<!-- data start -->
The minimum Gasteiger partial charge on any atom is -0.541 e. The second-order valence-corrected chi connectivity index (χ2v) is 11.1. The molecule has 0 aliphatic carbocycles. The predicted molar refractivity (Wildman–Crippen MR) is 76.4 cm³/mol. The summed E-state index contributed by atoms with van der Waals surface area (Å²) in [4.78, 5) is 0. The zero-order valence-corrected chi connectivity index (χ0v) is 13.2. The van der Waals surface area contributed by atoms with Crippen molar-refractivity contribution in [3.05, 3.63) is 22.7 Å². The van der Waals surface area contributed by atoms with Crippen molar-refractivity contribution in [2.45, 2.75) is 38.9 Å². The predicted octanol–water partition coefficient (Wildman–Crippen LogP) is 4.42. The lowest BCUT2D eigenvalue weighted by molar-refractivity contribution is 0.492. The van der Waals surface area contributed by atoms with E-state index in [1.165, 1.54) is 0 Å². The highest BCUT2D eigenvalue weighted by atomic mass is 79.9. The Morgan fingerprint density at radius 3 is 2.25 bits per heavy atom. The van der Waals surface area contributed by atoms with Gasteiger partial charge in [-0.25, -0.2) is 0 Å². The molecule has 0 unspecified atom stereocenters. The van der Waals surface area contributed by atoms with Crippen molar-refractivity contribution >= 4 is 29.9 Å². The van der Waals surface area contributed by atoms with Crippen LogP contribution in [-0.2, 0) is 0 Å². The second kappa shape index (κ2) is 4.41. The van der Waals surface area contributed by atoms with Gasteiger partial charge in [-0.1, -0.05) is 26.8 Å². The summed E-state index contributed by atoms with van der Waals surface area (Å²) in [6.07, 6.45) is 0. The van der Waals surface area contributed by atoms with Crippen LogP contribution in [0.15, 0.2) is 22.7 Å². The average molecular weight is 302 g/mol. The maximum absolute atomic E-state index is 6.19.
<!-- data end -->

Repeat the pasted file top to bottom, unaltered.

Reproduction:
The minimum Gasteiger partial charge on any atom is -0.541 e. The second-order valence-corrected chi connectivity index (χ2v) is 11.1. The molecule has 0 aliphatic carbocycles. The predicted molar refractivity (Wildman–Crippen MR) is 76.4 cm³/mol. The summed E-state index contributed by atoms with van der Waals surface area (Å²) in [4.78, 5) is 0. The zero-order valence-corrected chi connectivity index (χ0v) is 13.2. The van der Waals surface area contributed by atoms with Crippen molar-refractivity contribution in [3.05, 3.63) is 22.7 Å². The van der Waals surface area contributed by atoms with Crippen molar-refractivity contribution in [2.45, 2.75) is 38.9 Å². The predicted octanol–water partition coefficient (Wildman–Crippen LogP) is 4.42. The lowest BCUT2D eigenvalue weighted by molar-refractivity contribution is 0.492. The van der Waals surface area contributed by atoms with E-state index in [1.165, 1.54) is 0 Å². The highest BCUT2D eigenvalue weighted by atomic mass is 79.9. The Morgan fingerprint density at radius 3 is 2.25 bits per heavy atom. The van der Waals surface area contributed by atoms with Gasteiger partial charge in [-0.25, -0.2) is 0 Å². The molecule has 0 unspecified atom stereocenters. The van der Waals surface area contributed by atoms with Crippen molar-refractivity contribution >= 4 is 29.9 Å². The van der Waals surface area contributed by atoms with Crippen LogP contribution in [-0.2, 0) is 0 Å². The second kappa shape index (κ2) is 4.41. The van der Waals surface area contributed by atoms with Gasteiger partial charge in [-0.1, -0.05) is 26.8 Å². The summed E-state index contributed by atoms with van der Waals surface area (Å²) in [6.07, 6.45) is 0. The van der Waals surface area contributed by atoms with Crippen LogP contribution in [0.15, 0.2) is 22.7 Å². The average molecular weight is 302 g/mol. The maximum absolute atomic E-state index is 6.19.